Oxytocin and Vasopressin: After the Genes, What Next?

  • Harold Gainer
  • Miriam Altstein
  • Yoshinobu Hara


It is now almost sixty years since Ernst Scharrer, in a paper emanating from his doctoral dissertation studies at the University of Munich (Scharrer, 1928), first described the gland-like secretory characteristics of the magnocellular neurons in the preoptic nucleus of the minnow, Phloxinus laevis. This discovery and its bold interpretation, i.e., the theory of neurosecretion, although initally received sceptically by the scientific community, was to become, largely through the subsequent heroic efforts of Ernst and Berta Scharrer, and their close colleague W. Bargmann (Bargmann and Scharrer, 1951; Sano, 1985), one of the most heuristic concepts in modern neurobiology. Not only did this concept usher in the present highly active era of neuroendocrinology, but also the even more explosive field of neuropeptide research in general (Scharrer, 1987).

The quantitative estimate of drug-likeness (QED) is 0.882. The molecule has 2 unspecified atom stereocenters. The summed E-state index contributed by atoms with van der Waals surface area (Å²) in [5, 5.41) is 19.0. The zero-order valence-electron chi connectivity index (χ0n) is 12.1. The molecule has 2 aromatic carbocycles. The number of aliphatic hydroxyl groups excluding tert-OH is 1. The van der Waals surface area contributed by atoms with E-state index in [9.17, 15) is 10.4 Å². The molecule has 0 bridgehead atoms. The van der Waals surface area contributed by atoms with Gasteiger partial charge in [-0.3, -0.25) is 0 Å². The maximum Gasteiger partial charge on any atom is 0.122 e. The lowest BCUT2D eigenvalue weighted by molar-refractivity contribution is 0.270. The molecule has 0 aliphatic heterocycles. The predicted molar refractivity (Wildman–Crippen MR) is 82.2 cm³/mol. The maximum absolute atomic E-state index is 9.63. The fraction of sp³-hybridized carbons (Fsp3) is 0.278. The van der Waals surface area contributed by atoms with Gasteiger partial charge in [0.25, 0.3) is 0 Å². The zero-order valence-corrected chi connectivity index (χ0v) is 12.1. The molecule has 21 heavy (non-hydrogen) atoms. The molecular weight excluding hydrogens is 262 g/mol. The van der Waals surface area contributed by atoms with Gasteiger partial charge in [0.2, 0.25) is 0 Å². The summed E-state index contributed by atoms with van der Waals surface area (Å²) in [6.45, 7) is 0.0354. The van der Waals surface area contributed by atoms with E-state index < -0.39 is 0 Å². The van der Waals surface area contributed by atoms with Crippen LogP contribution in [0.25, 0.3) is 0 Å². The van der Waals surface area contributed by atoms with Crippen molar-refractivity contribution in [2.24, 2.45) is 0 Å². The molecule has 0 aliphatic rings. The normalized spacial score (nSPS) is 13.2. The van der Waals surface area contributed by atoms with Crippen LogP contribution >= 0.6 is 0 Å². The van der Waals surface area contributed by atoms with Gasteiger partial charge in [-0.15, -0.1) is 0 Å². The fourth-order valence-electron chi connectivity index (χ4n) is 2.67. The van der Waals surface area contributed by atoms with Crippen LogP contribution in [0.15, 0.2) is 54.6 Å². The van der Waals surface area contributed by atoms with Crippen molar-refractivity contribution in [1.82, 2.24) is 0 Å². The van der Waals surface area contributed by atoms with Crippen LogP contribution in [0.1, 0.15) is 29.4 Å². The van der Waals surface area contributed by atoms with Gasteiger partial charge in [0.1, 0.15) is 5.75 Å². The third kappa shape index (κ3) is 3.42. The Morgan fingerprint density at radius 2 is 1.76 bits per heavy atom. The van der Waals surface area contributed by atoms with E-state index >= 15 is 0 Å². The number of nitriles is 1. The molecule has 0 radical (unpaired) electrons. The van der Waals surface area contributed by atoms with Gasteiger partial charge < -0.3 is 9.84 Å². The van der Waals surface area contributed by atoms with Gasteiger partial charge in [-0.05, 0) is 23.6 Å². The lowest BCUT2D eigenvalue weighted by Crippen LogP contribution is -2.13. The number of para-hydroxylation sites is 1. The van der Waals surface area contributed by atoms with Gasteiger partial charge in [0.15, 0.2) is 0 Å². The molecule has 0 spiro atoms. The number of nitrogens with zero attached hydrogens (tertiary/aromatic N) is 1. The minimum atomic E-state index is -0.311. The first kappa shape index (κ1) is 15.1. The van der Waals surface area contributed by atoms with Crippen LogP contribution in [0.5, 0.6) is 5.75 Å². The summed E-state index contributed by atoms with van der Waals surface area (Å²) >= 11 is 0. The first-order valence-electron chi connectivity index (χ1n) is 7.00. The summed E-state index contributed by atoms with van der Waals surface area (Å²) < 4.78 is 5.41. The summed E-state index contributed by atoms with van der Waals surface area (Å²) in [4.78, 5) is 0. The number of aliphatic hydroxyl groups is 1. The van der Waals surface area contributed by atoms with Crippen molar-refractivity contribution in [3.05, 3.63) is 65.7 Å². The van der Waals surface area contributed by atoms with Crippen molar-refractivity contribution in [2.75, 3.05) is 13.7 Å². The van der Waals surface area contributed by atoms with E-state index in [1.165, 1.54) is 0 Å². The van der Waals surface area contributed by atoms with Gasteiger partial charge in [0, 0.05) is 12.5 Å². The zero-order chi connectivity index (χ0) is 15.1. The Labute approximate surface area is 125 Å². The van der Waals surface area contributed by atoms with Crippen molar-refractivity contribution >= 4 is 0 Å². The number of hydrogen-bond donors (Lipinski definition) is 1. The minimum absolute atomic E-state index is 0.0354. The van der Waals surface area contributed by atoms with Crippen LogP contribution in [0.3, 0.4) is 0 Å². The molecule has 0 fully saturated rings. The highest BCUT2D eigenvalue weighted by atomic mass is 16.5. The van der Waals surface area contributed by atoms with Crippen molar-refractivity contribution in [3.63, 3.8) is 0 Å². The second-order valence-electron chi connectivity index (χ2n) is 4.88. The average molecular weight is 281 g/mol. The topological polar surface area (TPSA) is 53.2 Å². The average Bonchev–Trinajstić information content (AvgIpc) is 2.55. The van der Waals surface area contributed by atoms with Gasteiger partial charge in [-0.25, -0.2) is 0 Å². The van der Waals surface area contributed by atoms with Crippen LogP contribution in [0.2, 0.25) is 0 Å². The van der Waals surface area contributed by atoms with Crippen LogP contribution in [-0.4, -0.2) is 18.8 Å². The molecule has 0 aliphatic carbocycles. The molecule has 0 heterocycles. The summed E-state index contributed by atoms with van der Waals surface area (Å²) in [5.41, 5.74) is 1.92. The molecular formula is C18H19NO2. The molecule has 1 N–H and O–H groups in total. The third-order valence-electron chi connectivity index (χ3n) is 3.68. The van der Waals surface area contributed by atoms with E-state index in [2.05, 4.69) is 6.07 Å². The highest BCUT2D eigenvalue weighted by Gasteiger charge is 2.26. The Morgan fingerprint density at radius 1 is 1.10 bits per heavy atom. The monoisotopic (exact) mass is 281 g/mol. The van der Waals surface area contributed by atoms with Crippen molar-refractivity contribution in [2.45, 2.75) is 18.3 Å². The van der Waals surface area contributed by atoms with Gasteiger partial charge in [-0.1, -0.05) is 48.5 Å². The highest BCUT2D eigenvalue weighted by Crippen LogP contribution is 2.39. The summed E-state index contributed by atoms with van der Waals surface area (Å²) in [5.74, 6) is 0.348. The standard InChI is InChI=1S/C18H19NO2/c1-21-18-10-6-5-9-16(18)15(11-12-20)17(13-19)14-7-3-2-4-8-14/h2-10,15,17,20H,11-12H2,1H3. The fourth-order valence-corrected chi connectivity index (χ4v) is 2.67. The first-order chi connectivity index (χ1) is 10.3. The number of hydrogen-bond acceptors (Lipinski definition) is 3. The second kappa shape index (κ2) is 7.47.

Magnocellular Neuron Hybridization Histochemistry Vasopressin Gene Vasopressin mRNA Hypothalamic mRNA 
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Copyright information

© Plenum Press, New York 1988

Authors and Affiliations

  • Harold Gainer
    • 1
  • Miriam Altstein
    • 1
  • Yoshinobu Hara
    • 1
  1. 1.Laboratory of Neurochemistry National Institutes of HealthNINCDSBethesdaUSA

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